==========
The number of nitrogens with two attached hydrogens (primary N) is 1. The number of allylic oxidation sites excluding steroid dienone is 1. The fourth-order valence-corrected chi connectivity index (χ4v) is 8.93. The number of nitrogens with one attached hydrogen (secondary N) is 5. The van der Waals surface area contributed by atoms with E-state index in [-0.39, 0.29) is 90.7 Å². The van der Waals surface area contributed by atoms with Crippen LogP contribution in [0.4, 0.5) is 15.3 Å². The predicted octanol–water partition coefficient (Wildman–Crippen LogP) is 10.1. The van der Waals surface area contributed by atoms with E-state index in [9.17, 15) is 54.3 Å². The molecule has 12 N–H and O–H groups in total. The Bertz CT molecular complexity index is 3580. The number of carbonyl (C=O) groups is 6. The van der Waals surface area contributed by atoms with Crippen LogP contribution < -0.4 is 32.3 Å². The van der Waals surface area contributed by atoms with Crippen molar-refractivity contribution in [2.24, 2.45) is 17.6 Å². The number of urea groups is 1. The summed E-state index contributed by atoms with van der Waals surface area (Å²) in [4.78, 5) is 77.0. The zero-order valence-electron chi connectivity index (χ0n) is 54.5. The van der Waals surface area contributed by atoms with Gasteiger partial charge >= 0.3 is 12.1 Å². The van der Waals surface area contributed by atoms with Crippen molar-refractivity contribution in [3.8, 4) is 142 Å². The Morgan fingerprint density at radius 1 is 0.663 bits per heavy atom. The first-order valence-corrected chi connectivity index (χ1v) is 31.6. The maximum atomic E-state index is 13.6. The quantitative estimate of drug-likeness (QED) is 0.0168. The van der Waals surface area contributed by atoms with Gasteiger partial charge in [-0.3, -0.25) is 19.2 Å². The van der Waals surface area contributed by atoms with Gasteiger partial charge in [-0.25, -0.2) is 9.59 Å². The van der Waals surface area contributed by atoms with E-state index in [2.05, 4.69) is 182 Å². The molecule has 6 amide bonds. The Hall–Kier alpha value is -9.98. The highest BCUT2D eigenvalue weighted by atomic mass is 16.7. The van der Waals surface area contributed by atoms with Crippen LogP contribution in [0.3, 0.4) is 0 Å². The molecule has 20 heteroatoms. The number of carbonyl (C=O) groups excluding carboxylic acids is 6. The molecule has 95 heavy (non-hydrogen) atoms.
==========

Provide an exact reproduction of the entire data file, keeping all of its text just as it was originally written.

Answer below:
The number of nitrogens with two attached hydrogens (primary N) is 1. The number of allylic oxidation sites excluding steroid dienone is 1. The fourth-order valence-corrected chi connectivity index (χ4v) is 8.93. The number of nitrogens with one attached hydrogen (secondary N) is 5. The van der Waals surface area contributed by atoms with E-state index in [-0.39, 0.29) is 90.7 Å². The van der Waals surface area contributed by atoms with Crippen LogP contribution in [0.4, 0.5) is 15.3 Å². The predicted octanol–water partition coefficient (Wildman–Crippen LogP) is 10.1. The van der Waals surface area contributed by atoms with E-state index in [9.17, 15) is 54.3 Å². The molecule has 12 N–H and O–H groups in total. The Bertz CT molecular complexity index is 3580. The number of carbonyl (C=O) groups is 6. The van der Waals surface area contributed by atoms with Crippen LogP contribution < -0.4 is 32.3 Å². The van der Waals surface area contributed by atoms with Crippen molar-refractivity contribution in [2.24, 2.45) is 17.6 Å². The number of urea groups is 1. The summed E-state index contributed by atoms with van der Waals surface area (Å²) in [4.78, 5) is 77.0. The zero-order valence-electron chi connectivity index (χ0n) is 54.5. The van der Waals surface area contributed by atoms with Gasteiger partial charge >= 0.3 is 12.1 Å². The van der Waals surface area contributed by atoms with Crippen molar-refractivity contribution in [3.8, 4) is 142 Å². The Morgan fingerprint density at radius 1 is 0.663 bits per heavy atom. The first-order valence-corrected chi connectivity index (χ1v) is 31.6. The maximum atomic E-state index is 13.6. The quantitative estimate of drug-likeness (QED) is 0.0168. The van der Waals surface area contributed by atoms with Gasteiger partial charge in [-0.3, -0.25) is 19.2 Å². The van der Waals surface area contributed by atoms with Gasteiger partial charge in [-0.25, -0.2) is 9.59 Å². The van der Waals surface area contributed by atoms with E-state index in [2.05, 4.69) is 182 Å². The molecule has 6 amide bonds. The Hall–Kier alpha value is -9.98. The highest BCUT2D eigenvalue weighted by atomic mass is 16.7. The van der Waals surface area contributed by atoms with Crippen LogP contribution in [0.3, 0.4) is 0 Å². The molecule has 20 heteroatoms. The number of carbonyl (C=O) groups excluding carboxylic acids is 6. The molecule has 95 heavy (non-hydrogen) atoms.